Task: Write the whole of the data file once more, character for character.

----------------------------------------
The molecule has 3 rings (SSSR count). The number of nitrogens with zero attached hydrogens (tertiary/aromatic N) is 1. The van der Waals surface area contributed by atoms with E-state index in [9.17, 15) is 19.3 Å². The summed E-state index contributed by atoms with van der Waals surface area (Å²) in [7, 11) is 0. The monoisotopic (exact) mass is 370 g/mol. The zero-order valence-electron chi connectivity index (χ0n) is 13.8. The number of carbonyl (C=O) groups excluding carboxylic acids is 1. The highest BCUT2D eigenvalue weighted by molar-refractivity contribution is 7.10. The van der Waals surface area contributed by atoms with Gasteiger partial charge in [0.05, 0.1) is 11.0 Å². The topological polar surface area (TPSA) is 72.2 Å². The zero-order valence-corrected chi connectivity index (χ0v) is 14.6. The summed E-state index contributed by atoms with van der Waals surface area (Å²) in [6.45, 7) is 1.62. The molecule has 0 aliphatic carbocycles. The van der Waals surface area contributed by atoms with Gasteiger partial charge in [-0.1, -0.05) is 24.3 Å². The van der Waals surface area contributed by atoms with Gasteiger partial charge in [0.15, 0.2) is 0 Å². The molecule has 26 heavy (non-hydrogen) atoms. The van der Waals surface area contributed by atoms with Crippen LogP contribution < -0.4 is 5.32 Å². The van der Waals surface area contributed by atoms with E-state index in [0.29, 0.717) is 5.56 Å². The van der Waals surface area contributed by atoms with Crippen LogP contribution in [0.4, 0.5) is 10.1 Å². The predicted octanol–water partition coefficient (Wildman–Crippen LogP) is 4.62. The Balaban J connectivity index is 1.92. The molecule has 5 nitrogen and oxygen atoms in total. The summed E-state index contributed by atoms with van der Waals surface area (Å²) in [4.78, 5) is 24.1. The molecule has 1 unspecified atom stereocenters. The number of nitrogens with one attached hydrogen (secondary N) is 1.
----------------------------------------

The molecule has 3 rings (SSSR count). The number of nitrogens with zero attached hydrogens (tertiary/aromatic N) is 1. The van der Waals surface area contributed by atoms with E-state index in [9.17, 15) is 19.3 Å². The summed E-state index contributed by atoms with van der Waals surface area (Å²) in [7, 11) is 0. The monoisotopic (exact) mass is 370 g/mol. The zero-order valence-electron chi connectivity index (χ0n) is 13.8. The number of carbonyl (C=O) groups excluding carboxylic acids is 1. The highest BCUT2D eigenvalue weighted by molar-refractivity contribution is 7.10. The van der Waals surface area contributed by atoms with Gasteiger partial charge in [0.05, 0.1) is 11.0 Å². The topological polar surface area (TPSA) is 72.2 Å². The zero-order valence-corrected chi connectivity index (χ0v) is 14.6. The summed E-state index contributed by atoms with van der Waals surface area (Å²) in [6.45, 7) is 1.62. The molecule has 0 aliphatic carbocycles. The van der Waals surface area contributed by atoms with Gasteiger partial charge in [-0.1, -0.05) is 24.3 Å². The van der Waals surface area contributed by atoms with Gasteiger partial charge in [0.15, 0.2) is 0 Å². The molecule has 26 heavy (non-hydrogen) atoms. The van der Waals surface area contributed by atoms with Crippen LogP contribution < -0.4 is 5.32 Å². The van der Waals surface area contributed by atoms with E-state index in [0.29, 0.717) is 5.56 Å². The van der Waals surface area contributed by atoms with Crippen LogP contribution in [0.4, 0.5) is 10.1 Å². The predicted octanol–water partition coefficient (Wildman–Crippen LogP) is 4.62. The Balaban J connectivity index is 1.92. The molecule has 5 nitrogen and oxygen atoms in total. The summed E-state index contributed by atoms with van der Waals surface area (Å²) in [4.78, 5) is 24.1. The molecule has 1 unspecified atom stereocenters. The number of nitrogens with one attached hydrogen (secondary N) is 1.